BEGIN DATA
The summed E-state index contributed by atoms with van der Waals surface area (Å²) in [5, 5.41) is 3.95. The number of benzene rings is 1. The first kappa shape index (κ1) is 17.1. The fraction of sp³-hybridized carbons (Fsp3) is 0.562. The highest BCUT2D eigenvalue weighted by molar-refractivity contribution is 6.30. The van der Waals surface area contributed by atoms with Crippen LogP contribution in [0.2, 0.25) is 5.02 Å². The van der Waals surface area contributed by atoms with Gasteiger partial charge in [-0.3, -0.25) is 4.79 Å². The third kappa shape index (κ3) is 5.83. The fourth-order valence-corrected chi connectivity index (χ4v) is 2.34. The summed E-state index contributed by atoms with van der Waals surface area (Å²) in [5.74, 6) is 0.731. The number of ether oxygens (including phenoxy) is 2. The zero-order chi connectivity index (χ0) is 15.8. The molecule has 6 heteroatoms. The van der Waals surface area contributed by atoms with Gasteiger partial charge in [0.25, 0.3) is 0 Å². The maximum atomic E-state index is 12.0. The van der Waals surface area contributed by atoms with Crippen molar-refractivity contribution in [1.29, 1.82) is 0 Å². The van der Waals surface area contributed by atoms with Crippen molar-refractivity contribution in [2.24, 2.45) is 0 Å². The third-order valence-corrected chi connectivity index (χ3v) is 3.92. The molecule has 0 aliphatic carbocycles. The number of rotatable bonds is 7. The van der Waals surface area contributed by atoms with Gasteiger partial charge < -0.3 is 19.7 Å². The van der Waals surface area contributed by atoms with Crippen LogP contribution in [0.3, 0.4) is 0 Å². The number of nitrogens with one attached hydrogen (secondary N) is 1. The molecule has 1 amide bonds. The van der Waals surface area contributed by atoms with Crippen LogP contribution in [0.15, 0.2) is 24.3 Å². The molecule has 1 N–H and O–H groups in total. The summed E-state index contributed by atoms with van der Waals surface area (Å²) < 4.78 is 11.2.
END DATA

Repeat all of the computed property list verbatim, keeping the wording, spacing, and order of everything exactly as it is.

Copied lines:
The summed E-state index contributed by atoms with van der Waals surface area (Å²) in [5, 5.41) is 3.95. The number of benzene rings is 1. The first kappa shape index (κ1) is 17.1. The fraction of sp³-hybridized carbons (Fsp3) is 0.562. The highest BCUT2D eigenvalue weighted by molar-refractivity contribution is 6.30. The van der Waals surface area contributed by atoms with Crippen LogP contribution in [0.2, 0.25) is 5.02 Å². The van der Waals surface area contributed by atoms with Gasteiger partial charge in [-0.3, -0.25) is 4.79 Å². The third kappa shape index (κ3) is 5.83. The fourth-order valence-corrected chi connectivity index (χ4v) is 2.34. The summed E-state index contributed by atoms with van der Waals surface area (Å²) in [5.74, 6) is 0.731. The number of ether oxygens (including phenoxy) is 2. The zero-order chi connectivity index (χ0) is 15.8. The molecule has 6 heteroatoms. The van der Waals surface area contributed by atoms with Gasteiger partial charge in [0.25, 0.3) is 0 Å². The maximum atomic E-state index is 12.0. The van der Waals surface area contributed by atoms with Crippen molar-refractivity contribution in [1.29, 1.82) is 0 Å². The van der Waals surface area contributed by atoms with Crippen molar-refractivity contribution in [2.24, 2.45) is 0 Å². The third-order valence-corrected chi connectivity index (χ3v) is 3.92. The molecule has 0 aliphatic carbocycles. The number of rotatable bonds is 7. The van der Waals surface area contributed by atoms with Gasteiger partial charge < -0.3 is 19.7 Å². The van der Waals surface area contributed by atoms with Crippen LogP contribution in [0.3, 0.4) is 0 Å². The number of nitrogens with one attached hydrogen (secondary N) is 1. The molecule has 1 amide bonds. The van der Waals surface area contributed by atoms with Crippen LogP contribution in [0.15, 0.2) is 24.3 Å². The molecule has 1 N–H and O–H groups in total. The summed E-state index contributed by atoms with van der Waals surface area (Å²) < 4.78 is 11.2.